Seven-foot bronze statues by Cape Cod sculptor David Lewis memorialize James Otis, Jr. and Mercy Otis Warren outside the Barnstable County Courthouse. Courtesy of the author.

In the years leading up to the Revolution, Warren wrote a series of satiric verse dramas that openly mocked the British and rallied support for American independence. Her first published poem, appearing unsigned on the front page of the Gazette in March 1774, was a thinly veiled celebration of the Boston Tea Party. Her pamphlet after the war, “Observations on the New Constitution” (1788), helped win ratification of the Bill of Rights, though it was not recognized as hers until the 20th century. The first publication to carry Mrs. Warren’s name was a 1790 collection titled “Poems, Dramatic and Miscellaneous.” And the crowning achievement of her life’s work was the “History of the Rise, Progress, and Termination of the American Revolution” (three volumes, 1805), which earned her the reputation as America’s first female historian.

John Adams, Alexander Hamilton and Thomas Jefferson each invoked the same superlative in assessing Mercy’s writing: “genius.” Her role as a mother and wife was paramount in her Congregational value system, yet she was the most accomplished and influential American woman of her time. Behind the scenes, without fanfare, she lent valued counsel to leaders of the Revolution and statesmen of the new republic. Her writings helped shape the values and principles of the American experiment as she and Jemmy had understood them from a young age. She made history, and she wrote it, too.

Seven-foot bronze statues by Cape Cod sculptor David Lewis memorialize James Otis, Jr. and Mercy Otis Warren outside the Barnstable County Courthouse. Courtesy of the author.

According to family lore, James predicted to Mercy that he would perish in a flash of lightning. Tragically, his life came to an end on the afternoon of May 23, 1783, when during a storm a bolt of lightning struck the house in Andover where he resided, instantly killing him. Mercy lived another three decades, most of them quietly in Plymouth, with diminishing eyesight. She endured her own share of tragedy over the years, outliving her entire birth family, a husband she adored, and three sons.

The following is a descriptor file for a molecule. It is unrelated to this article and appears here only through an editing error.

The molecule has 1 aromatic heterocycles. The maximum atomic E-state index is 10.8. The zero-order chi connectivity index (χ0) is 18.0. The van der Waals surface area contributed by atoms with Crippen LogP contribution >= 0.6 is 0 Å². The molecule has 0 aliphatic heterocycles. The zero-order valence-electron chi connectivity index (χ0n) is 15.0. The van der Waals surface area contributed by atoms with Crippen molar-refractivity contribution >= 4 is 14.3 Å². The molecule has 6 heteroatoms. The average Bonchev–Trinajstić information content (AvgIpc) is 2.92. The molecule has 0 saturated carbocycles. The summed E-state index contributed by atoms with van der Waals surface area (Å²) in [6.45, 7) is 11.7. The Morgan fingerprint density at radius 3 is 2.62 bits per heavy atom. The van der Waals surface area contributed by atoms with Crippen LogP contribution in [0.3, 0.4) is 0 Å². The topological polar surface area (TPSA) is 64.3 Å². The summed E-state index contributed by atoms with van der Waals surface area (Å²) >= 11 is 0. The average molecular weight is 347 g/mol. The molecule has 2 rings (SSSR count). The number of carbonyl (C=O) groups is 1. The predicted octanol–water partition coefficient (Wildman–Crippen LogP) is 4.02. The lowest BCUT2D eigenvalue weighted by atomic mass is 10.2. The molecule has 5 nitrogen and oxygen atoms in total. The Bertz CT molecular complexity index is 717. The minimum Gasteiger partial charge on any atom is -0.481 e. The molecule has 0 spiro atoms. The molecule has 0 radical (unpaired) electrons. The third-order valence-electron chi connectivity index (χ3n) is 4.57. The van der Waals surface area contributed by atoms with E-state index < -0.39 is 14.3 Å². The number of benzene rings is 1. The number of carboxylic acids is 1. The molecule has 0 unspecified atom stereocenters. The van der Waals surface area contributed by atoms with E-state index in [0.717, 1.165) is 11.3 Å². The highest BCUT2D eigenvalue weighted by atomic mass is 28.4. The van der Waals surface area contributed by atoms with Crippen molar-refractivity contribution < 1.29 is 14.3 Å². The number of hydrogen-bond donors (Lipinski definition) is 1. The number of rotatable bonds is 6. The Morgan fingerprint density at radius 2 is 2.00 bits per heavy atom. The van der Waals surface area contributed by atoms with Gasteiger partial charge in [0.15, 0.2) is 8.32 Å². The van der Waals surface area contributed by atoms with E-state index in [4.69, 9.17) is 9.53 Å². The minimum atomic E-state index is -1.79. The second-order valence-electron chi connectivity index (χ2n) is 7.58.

A stone marker and commemorative plaque identify the site of the old Otis estate in what is now the village of West Barnstable. Courtesy of Nancy Viall Shoemaker

Mercy’s passing came on October 19, 1814, the 33rd anniversary of the British surrender at Yorktown. The War of 1812 was at high pitch, and Massachusetts lay under siege once again. The 86-year-old “conscience of the Revolution” remained vigilant and faithful to the end, writing to a friend in one of her last letters: 

I would not have you think me alarmed by womanish fears or the weakness of old age. I am not. I sit very tranquilly in my elbow-chair—patiently awaiting the destination of providence with regard to myself, my family, my friends, and my country.

History all but forgot the brother and sister of liberty for centuries. Twin bronze statues of James Otis Jr. and Mercy Otis Warren were erected outside of the Barnstable County Courthouse on July 4, 1991—proper reminders of their contributions to America’s founding and the relationship that inspired them both.